Business interruption claims assessment for property owners


The pandemic has not prevented fires, floods, looting and other property damage, as well as an increase in cyber attacks from impacting businesses that have continued to operate over the past year. (Photo: Ezume Images /

The COVID-19 pandemic has certainly created difficulties and presented obstacles for every man, woman and child. Persistence, determination and innovation are the abilities that have kept us all afloat, especially businesses, over the past 15 months. The pandemic has undoubtedly affected all industries and some niches selected for the best.

Take the real estate market, for example. While some landlords continued to collect their rent through no fault, others had to create ways to hopefully collect all rents owed before the tenant moved out, usually offering additional consideration / discounts for renewals. and by addressing the previous unpayable rent due / lost at the end of the lease.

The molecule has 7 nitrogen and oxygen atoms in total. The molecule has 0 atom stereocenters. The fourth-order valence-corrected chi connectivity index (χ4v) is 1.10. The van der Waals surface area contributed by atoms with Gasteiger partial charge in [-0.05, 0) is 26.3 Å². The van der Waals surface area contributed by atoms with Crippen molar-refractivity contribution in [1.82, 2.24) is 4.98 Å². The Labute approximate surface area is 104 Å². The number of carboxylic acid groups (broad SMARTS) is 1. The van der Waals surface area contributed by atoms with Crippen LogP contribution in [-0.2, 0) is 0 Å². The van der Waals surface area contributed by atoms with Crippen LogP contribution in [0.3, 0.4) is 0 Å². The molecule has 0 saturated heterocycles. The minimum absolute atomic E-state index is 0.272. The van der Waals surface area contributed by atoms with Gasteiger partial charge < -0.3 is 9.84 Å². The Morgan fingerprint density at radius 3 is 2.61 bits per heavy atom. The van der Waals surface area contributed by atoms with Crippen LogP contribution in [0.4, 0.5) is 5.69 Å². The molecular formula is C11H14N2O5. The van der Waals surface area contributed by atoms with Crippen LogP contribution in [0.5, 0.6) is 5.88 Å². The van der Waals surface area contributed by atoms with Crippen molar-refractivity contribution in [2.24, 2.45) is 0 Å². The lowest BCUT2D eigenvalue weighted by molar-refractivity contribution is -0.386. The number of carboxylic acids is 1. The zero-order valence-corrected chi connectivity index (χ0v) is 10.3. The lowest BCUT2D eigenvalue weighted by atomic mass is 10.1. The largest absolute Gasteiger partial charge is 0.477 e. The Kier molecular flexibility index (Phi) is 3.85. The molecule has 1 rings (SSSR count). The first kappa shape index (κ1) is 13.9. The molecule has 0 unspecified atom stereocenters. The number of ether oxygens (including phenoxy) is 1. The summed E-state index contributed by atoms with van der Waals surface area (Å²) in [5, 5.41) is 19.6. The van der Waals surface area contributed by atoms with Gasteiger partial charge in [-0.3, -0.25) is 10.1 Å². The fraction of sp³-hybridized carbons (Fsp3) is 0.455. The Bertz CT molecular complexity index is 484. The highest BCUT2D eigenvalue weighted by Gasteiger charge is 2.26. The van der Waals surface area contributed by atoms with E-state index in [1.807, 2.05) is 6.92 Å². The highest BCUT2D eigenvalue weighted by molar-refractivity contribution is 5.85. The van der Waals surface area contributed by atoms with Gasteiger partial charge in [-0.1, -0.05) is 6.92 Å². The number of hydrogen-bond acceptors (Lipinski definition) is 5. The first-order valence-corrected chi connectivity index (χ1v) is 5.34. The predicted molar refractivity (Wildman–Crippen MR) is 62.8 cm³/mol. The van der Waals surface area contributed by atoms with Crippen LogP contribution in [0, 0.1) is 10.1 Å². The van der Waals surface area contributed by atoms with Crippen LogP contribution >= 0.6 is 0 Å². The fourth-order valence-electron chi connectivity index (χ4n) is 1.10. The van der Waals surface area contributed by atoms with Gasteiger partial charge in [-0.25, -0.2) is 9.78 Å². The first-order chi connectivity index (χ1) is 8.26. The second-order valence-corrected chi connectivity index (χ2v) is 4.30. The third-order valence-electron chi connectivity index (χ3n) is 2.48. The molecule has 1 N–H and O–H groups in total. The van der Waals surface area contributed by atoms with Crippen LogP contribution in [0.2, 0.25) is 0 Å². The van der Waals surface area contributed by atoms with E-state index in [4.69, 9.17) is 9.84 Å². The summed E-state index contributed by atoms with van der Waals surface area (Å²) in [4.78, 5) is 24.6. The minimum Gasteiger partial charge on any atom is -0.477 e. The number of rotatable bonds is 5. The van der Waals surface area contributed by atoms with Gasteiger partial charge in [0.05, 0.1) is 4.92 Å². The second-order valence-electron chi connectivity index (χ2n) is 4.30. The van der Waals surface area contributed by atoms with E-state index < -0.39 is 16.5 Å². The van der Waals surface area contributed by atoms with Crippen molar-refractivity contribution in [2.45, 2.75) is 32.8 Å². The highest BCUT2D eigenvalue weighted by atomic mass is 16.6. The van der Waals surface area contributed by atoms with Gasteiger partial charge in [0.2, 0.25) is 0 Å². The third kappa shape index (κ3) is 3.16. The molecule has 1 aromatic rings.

For restaurants, delivery and area expansion have become an absolute necessity. Many cities have imposed drastic capacity restrictions, leaving the smartest companies to figure out how to occupy sidewalks and parking lots in an effort to increase square footage.

The pandemic, however, did not prevent fires, floods, looting and other physical property damage, as well as an increase in cyber attacks from impacting the businesses that were able to keep it going through the year. elapsed. As such, the post-pandemic operational history is very important to consider when evaluating a business interruption or business income (BI) claim.

Some scenarios with contrasting considerations:

  • Simple and traditional lost rent claims are paid as if COVID-19 did not exist – the lease compensates the landlord. Thus, the contract should be maintained (until the indemnification of the insurance contract, which is generally 12 months plus some allowance for an extended period or “ramp-up”).